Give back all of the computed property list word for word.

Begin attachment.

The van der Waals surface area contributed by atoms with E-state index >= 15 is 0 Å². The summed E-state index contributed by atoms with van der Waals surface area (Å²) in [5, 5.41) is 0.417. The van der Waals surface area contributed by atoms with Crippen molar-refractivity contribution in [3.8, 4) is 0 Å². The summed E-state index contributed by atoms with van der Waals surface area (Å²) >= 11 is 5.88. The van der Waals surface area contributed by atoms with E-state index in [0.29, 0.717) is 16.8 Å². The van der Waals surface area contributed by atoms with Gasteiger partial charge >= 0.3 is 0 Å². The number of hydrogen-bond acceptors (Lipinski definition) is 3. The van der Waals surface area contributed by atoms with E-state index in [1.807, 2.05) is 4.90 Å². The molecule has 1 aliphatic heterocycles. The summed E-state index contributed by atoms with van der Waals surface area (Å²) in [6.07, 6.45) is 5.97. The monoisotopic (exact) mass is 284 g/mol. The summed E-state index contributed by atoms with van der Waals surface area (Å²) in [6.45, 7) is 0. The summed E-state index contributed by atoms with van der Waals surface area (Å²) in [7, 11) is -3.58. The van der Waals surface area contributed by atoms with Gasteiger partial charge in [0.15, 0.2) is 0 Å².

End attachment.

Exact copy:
The van der Waals surface area contributed by atoms with E-state index >= 15 is 0 Å². The summed E-state index contributed by atoms with van der Waals surface area (Å²) in [5, 5.41) is 0.417. The van der Waals surface area contributed by atoms with Crippen molar-refractivity contribution in [3.8, 4) is 0 Å². The summed E-state index contributed by atoms with van der Waals surface area (Å²) >= 11 is 5.88. The van der Waals surface area contributed by atoms with E-state index in [0.29, 0.717) is 16.8 Å². The van der Waals surface area contributed by atoms with Gasteiger partial charge >= 0.3 is 0 Å². The number of hydrogen-bond acceptors (Lipinski definition) is 3. The van der Waals surface area contributed by atoms with E-state index in [1.807, 2.05) is 4.90 Å². The molecule has 1 aliphatic heterocycles. The summed E-state index contributed by atoms with van der Waals surface area (Å²) in [6.07, 6.45) is 5.97. The monoisotopic (exact) mass is 284 g/mol. The summed E-state index contributed by atoms with van der Waals surface area (Å²) in [6.45, 7) is 0. The summed E-state index contributed by atoms with van der Waals surface area (Å²) in [7, 11) is -3.58. The van der Waals surface area contributed by atoms with Gasteiger partial charge in [0.15, 0.2) is 0 Å².